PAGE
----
Materials Science and Engineering Seminar Series: Henry Du
Friday, November 5, 2010
1:00 p.m.-2:00 p.m.
Room 2108, Chemical and Nuclear Engineering Bldg.
Photonic Crystal Fiber as an Optofluidic Platform for Surface-Enhanced Raman Scattering-Based Sensing
Professor and Chair
Department of Chemical Engineerng and Materials Science
Stevens Institute of Technology
This presentation will focus on the strategy and the methods to integrate surface-enhanced Raman scattering (SERS) functionality with the emerging photonic crystal fiber (PCF) technology in order to achieve a robust optofluidic sensing platform for ultra-trace chemical detection and molecular fingerprinting. SERS is referred to as the orders of magnitude enhancement of the Raman scattering cross section in the presence of a metallic nanostructure. PCF is a class of specialty optical fibers with axially aligned air holes along the fiber length. Key to realizing SERS-active silica-based PCF platform lies in the controlled immobilization of Ag nanoparticles in the fiber air channels. Highlighted in the presentation will be (1) our theoretically study of the interaction of the evanescent field with the nanoparticles immobilized on the guiding core for proper selection of their size and the coverage density in consideration of the resultant light scattering and absorption losses; (2) synthesis of colloids of Ag nanoparticles and their general characteristics; (3) immobilization of the Ag nanoparticles inside of the PCF using self-assembled polyelectrolyte monolayers as intermediate; and (4) demonstrated feasibility of SERS-active PCF platform with measurements of model analytes in aqueous solution as examples.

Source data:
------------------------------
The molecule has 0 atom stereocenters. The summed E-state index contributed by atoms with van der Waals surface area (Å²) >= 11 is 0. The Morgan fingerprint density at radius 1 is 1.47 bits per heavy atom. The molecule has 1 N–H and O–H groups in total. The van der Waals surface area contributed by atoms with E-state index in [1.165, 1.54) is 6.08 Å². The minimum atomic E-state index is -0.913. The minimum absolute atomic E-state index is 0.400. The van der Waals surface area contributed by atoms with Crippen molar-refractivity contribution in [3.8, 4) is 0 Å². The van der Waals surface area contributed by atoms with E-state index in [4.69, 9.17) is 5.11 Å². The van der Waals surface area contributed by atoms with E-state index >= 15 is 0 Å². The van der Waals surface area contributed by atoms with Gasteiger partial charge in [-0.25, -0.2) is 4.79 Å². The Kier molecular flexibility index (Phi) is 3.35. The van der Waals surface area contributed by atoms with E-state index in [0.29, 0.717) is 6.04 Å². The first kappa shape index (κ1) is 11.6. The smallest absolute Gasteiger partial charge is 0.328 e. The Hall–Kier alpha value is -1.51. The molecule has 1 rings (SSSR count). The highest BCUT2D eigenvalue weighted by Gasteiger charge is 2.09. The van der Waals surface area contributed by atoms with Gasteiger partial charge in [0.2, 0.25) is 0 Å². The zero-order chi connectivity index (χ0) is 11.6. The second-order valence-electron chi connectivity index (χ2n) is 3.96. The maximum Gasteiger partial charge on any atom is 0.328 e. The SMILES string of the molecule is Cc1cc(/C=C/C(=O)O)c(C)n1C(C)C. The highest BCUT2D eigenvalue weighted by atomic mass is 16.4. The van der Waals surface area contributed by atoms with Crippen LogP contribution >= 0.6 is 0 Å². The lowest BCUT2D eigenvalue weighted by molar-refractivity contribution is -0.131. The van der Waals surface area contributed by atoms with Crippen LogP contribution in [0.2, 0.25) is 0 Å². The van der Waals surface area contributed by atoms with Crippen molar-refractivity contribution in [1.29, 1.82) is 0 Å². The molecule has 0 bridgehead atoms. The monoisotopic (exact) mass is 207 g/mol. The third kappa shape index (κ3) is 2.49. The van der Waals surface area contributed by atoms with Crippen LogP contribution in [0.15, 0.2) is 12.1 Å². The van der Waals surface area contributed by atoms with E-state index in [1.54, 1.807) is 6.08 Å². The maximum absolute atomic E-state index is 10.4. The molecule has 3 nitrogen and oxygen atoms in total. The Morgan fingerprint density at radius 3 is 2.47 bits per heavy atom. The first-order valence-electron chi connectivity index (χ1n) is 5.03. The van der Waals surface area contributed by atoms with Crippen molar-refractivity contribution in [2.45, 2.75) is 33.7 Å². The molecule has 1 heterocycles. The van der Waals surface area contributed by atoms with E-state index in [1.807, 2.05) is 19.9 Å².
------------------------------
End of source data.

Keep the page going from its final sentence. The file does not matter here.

About the Speaker
Henry Du is Professor and Director of Department of Chemical Engineering and Materials Science at Stevens Institute of Technology, Hoboken, New Jersey. Du holds a doctoral degree in Ceramic Science from Penn State. His primary research interests include photonic crystal fibers as novel sensing platform, molecular and nanoscale surface functionalization, targeted delivery and release of drugs, and biomedical imaging. His research has been funded by NSF, AFOSR, NASA, ONR, US Army, Bell Laboratories, and Honeywell International. Dus work has resulted in nearly one hundred publications and numerous invited talks in the US and abroad. He is a recipient of Jess Davis Memorial Award and Deans Research Award at Stevens. He is a member of the American Ceramic Society, the Materials Research Society, and SPIE. He also serves as Associate Editor for the Journal of the American Ceramic Society and a Chair of SPIEs annual fiber-optic sensing conference series.